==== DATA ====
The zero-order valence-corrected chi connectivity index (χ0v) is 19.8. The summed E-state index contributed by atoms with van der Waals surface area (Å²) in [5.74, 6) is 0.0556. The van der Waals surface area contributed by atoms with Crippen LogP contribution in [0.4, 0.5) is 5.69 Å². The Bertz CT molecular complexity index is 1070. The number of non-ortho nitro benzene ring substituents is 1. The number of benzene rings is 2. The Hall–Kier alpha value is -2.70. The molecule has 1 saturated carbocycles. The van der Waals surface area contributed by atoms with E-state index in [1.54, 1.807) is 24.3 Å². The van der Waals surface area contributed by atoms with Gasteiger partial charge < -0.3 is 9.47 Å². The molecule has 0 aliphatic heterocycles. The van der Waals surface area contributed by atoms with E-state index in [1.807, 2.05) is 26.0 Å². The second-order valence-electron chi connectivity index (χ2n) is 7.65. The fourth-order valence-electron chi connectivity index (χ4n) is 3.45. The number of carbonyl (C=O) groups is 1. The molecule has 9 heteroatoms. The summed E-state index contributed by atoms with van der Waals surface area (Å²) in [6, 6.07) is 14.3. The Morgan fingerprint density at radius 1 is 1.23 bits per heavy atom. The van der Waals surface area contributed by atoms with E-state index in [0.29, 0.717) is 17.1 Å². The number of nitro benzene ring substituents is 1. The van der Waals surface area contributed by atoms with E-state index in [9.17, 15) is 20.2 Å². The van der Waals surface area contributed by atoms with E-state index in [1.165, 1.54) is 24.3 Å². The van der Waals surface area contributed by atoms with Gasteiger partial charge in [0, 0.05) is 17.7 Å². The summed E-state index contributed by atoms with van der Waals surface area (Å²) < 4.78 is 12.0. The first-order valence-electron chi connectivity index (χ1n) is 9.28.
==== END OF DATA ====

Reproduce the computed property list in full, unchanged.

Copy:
The zero-order valence-corrected chi connectivity index (χ0v) is 19.8. The summed E-state index contributed by atoms with van der Waals surface area (Å²) in [5.74, 6) is 0.0556. The van der Waals surface area contributed by atoms with Crippen LogP contribution in [0.4, 0.5) is 5.69 Å². The Bertz CT molecular complexity index is 1070. The number of non-ortho nitro benzene ring substituents is 1. The number of benzene rings is 2. The Hall–Kier alpha value is -2.70. The molecule has 1 saturated carbocycles. The van der Waals surface area contributed by atoms with E-state index in [1.54, 1.807) is 24.3 Å². The van der Waals surface area contributed by atoms with Gasteiger partial charge < -0.3 is 9.47 Å². The molecule has 0 aliphatic heterocycles. The van der Waals surface area contributed by atoms with E-state index in [1.807, 2.05) is 26.0 Å². The second-order valence-electron chi connectivity index (χ2n) is 7.65. The fourth-order valence-electron chi connectivity index (χ4n) is 3.45. The number of carbonyl (C=O) groups is 1. The molecule has 9 heteroatoms. The summed E-state index contributed by atoms with van der Waals surface area (Å²) in [6, 6.07) is 14.3. The Morgan fingerprint density at radius 1 is 1.23 bits per heavy atom. The van der Waals surface area contributed by atoms with E-state index in [0.29, 0.717) is 17.1 Å². The number of nitro benzene ring substituents is 1. The van der Waals surface area contributed by atoms with E-state index in [9.17, 15) is 20.2 Å². The van der Waals surface area contributed by atoms with E-state index in [1.165, 1.54) is 24.3 Å². The van der Waals surface area contributed by atoms with Gasteiger partial charge in [0, 0.05) is 17.7 Å². The summed E-state index contributed by atoms with van der Waals surface area (Å²) < 4.78 is 12.0. The first-order valence-electron chi connectivity index (χ1n) is 9.28.